Given $(A, Ax + e)$ and $(A, x^tA+e')$, you can do (at least) one potentially interesting thing to solve LWE. Namely, compute the sample (A+ A^t, Ax + e + (x^tA+e')^t) = (A+A^t, (A + A^t)x + e + {e'}...

There are two key points that you are mentioning (one mentioned by Poncho in the comments --- I repeat here for exposition purposes). The RLWE errors $e_i(x)$ are small, and the secret $s(x)$ is ...

I'll try to answer what I believe to be what you are asking, namely: If $P = NP$, can one "fix" cryptography by replacing constructions with interactive protocols? This is a natural enough ...

Yes, this is relatively straightforward. First, it seems that Sage has this built-in (see the dual flag, although I didn't test it). I'll describe the "mathematical" way to proceed, as I ...

It is worth mentioning that people do try to patent some cryptographic primitives, with certain upsides/downsides for adoption. For example, in the ongoing NIST PQC standardization, the Round5 ...

Lattice-based cryptography is based on the hardness of certain lattice problems (almost tautologically). The region marked "crypto" denotes the region of approximation factors $\gamma$ such ...

I encourage you to read section 3.1 of Generalized Compact Knapsacks are Collision Resistant, where it is first defined. The answers to your questions are: I can find information for the factor in ...

Out of curiosity, what is the current state of the art on the sampling over $D_{\mathbb{Z},\alpha q}$ This is a fairly involved question to answer. There are a number of competing ways to sample it, ...

Just a quick comment on: Is the $\bmod 1$ calculation as described a known one-way/symmetrical function, and is it used elsewhere? fgrieu mentions in his answer: Modular reduction modulo an integer ...

I think this can be done relatively simply with any additive secret sharing scheme (which Shamir's scheme is). The basic idea behind the scheme (to make a $(n, k)$ no-dealer secret sharing scheme) is: ...

This is answered in the Whitebox AES paper. I've quoted the relevant section, which occurs on the second page: A natural question is: if an attacker has access to executing decryption soft-ware ...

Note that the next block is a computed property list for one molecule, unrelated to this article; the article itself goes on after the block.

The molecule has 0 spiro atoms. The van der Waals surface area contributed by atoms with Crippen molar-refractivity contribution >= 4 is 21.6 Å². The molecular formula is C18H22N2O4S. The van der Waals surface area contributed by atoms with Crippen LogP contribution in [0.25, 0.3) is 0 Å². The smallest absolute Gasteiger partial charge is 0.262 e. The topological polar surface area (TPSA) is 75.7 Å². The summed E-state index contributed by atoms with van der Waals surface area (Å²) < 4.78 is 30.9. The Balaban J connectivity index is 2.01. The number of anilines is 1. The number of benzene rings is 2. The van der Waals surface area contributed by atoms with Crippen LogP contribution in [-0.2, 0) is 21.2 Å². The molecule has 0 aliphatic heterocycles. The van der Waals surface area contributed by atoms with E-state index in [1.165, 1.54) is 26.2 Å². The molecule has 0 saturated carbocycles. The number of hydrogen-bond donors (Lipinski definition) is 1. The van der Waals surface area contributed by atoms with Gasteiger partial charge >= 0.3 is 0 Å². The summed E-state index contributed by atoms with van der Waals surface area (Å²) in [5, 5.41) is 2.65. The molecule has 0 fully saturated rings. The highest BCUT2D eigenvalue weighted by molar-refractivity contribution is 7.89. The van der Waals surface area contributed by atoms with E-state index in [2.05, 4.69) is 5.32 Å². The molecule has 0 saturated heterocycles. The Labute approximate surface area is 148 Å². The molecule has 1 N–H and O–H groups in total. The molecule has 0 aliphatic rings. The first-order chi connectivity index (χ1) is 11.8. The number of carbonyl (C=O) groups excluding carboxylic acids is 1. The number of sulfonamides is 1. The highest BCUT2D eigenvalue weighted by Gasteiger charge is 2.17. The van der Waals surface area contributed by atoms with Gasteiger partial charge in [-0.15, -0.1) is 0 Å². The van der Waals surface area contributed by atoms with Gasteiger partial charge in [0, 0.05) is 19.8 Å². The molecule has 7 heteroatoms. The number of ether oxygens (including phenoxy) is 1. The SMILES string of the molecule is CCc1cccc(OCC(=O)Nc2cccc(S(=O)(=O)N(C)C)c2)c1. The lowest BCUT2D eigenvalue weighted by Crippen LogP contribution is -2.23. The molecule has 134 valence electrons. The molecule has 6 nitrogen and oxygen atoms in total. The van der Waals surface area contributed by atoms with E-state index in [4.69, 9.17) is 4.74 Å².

Craig Costello has tried writing precisely what you're interested in, see SIKE for Beginners. It refers to numerous other surveys for isogeny-based crypto which may be useful (lecture notes by De Feo, ...

NIST has recently been exploring standardizing various threshold cryptographic primitives. The relevant webpage is here. I imagine that page would be useful for exploring real-world use cases of it. ...

I'm responding to: "If the oracle accessed by B is truly random, how to prove the oracle B constructs for A is truly random, too?" I'd like to know if a solution to (or a construction which avoids) ...

They mention $H(nonce, key)$ is modeled as a random oracle. Then, $H(nonce, key) \oplus M\cong U\oplus M$ where $U$ is uniformly random, so the encryption scheme (essentially) becomes the one time pad....

Generally no. In cryptography, the appearance of "random" strings of numbers is generally quite suspect --- what if there are certain "weak" choices of numbers that yield the ...

You shouldn't think of secret sharing as being (directly) related to polynomials, and instead should see it as being directly related to (usually linear) codes, which are generally related to ...

decryptions of Microsoft SEAL ciphertexts should be treated as private information only available to the secret key owner, as sharing decryptions of ciphertexts may in some cases lead to leaking the ...

the Random module uses a cryptographically insecure PRG (Mersenne Twister). You want the Secrets module (documentation here), which uses urandom on Linux, or CryptGenRandom() on Windows. In fact, I ...

Regev's LWE Survey contains a sketch of the proof. Algorithms. One naive way to solve LWE is through a maximum likelihood algorithm. Assume for simplicity that $q$ is polynomial and that the error ...

This should be a (long) comment, but I do not have space. It is meant to explain why the idea of letting the attacker choose the underlying implementation is too strong --- it "trivially" ...

No. Not only is there not a generic way to build a cryptosystem based on the decision problem, there isn't a single known decision problem that: is NP-Complete, and we can build cryptography from &...

This is a standard computation in number theory. The idea behind it is that the matrix you have written down is a basis of the lattice as an $\mathcal{O}_K$-module, but to find the volume you first ...

You are describing what you might call an "exact GCD" scheme. It is insecure (as discussed in the comments), and I believe the suggested modification to make it secure (add a single error $e$...

It is worth mentioning that there is a connection in complexity theory often called "Hardness v Pseudorandomness" that makes this question somewhat difficult. It may not be surprising that ...

Error-correction occurs within lattices in roughly two forms: Binary error-correction is sometimes used within lattice-based protocols, although not all of the time. There are certain issues with ...

This will likely be rather expensive. This is because the problem you describe seems like it would be hard to express as a shallow arithmetic circuit, which is a rough estimate of how difficult the ...

I don't know if I can comment authoritatively (I did not notice the difference in verbiage), but the NIST PQC process has been roughly the same format as the AES competition. Namely, an open call for ...